Walking is our preferred way to see the world, though part of what keeps this form of travel interesting is the physical component. Understanding that walking over hilly terrain can put some pressure on certain parts of your body (especially your knees), we recommend using trekking poles.
Poles are a no-brainer for someone dealing with lower body joint pain, but they’re also great for preventing as much wear and tear on the hip and knee joints.
We checked in with Marina Meerburg, an avid hiker who guides many of our Vermont tours, to learn more about the benefits of using poles, as well as how to choose the right pole for you.
CW: What kind of terrain is best trekked with poles?
MM: I definitely recommend poles in hilly and uneven terrain. This aids greatly with stability. If the ground is soft, the tip of the pole will penetrate nicely. If the terrain is mostly rocky, or if you are on a paved or stone path, I recommend using the rubber tips that either come with the poles or can be purchased separately.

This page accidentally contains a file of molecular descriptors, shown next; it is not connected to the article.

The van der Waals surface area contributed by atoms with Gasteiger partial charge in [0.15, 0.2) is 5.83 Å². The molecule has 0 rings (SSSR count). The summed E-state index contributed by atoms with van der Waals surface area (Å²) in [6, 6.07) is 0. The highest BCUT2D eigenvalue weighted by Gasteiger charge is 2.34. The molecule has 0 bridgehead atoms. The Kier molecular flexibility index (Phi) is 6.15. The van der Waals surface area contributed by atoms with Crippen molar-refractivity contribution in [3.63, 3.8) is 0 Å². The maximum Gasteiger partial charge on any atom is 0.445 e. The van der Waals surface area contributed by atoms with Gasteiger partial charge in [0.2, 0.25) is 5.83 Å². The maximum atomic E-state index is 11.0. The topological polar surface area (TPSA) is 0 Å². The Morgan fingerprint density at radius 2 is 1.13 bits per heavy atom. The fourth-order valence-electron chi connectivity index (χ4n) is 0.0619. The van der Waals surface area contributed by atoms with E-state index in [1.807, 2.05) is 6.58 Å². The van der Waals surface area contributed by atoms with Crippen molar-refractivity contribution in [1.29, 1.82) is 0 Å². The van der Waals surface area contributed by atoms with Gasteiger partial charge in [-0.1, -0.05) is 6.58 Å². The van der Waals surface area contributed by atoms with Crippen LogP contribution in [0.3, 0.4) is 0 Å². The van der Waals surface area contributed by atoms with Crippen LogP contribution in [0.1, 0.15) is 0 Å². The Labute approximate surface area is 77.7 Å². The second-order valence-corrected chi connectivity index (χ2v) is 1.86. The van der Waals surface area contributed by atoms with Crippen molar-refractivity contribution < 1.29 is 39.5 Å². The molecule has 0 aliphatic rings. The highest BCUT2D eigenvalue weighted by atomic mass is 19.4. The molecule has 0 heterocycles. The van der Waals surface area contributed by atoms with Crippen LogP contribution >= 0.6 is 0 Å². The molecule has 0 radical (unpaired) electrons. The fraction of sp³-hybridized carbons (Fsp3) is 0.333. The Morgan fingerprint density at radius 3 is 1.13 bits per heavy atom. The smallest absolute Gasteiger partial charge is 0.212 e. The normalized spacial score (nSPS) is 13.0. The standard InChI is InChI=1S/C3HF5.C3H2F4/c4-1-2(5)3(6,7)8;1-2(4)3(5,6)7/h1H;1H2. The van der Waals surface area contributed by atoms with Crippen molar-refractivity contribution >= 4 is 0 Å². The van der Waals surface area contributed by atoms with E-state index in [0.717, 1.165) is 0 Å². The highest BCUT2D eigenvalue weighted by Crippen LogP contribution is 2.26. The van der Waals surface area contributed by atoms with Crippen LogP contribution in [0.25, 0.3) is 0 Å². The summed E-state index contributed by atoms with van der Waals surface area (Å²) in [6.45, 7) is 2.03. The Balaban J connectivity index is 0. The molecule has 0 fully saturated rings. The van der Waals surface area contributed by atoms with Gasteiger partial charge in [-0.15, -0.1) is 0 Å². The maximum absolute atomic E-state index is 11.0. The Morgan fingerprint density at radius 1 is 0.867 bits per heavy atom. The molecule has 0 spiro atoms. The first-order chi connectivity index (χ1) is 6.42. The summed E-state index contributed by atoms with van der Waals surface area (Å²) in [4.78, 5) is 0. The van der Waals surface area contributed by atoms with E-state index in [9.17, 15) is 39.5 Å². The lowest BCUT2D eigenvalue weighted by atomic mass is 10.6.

CW: When do you use poles?
MM: Personally, I use my poles all the time for the additional upper body workout. I also have a knee that is a little crispy, and using poles, even on flat terrain, really takes the pressure off your hips and knees.
CW: What are the benefits of using poles?
MM: Stability, taking the pressure off hips, knees and lower back; strengthening the upper body and triceps. It is also excellent for working the upper back and improving posture for people who do a lot of computer work or any other type of typing.
CW: What are better: collapsible or fixed-length poles?
MM: It depends on how you intend to use them. If you are planning on travelling with them, or if they are shared between two or more people, then you may want collapsible poles. Measure your suitcase and make sure they fit when collapsed. Make sure the securing mechanism is solid so the poles won’t collapse during use. If you don’t need to adjust the length, then I would recommend against collapsible poles and get a pair that fits your height.
CW: How do you determine what pole height you should use?
MM: Turn the pole upside down and grip it under the basket. For a beginner/intermediate user, the elbow should be at 90 degrees.
CW: What are some other things to look for?
MM: Check the strap and make sure it is easy to adjust and comfortable. Try the handle and make sure it supports your hand and the material is too hard. Cork is an excellent material but there are others.
CW: What questions should someone ask when shopping for trekking poles?
MM: What are the poles made of (aluminum or carbon)? How long has the manufacturer produced trekking/hiking poles? Price? Then try them out in the store and make sure they feel good. Or even better, rent them for a weekend and try them out on a hike.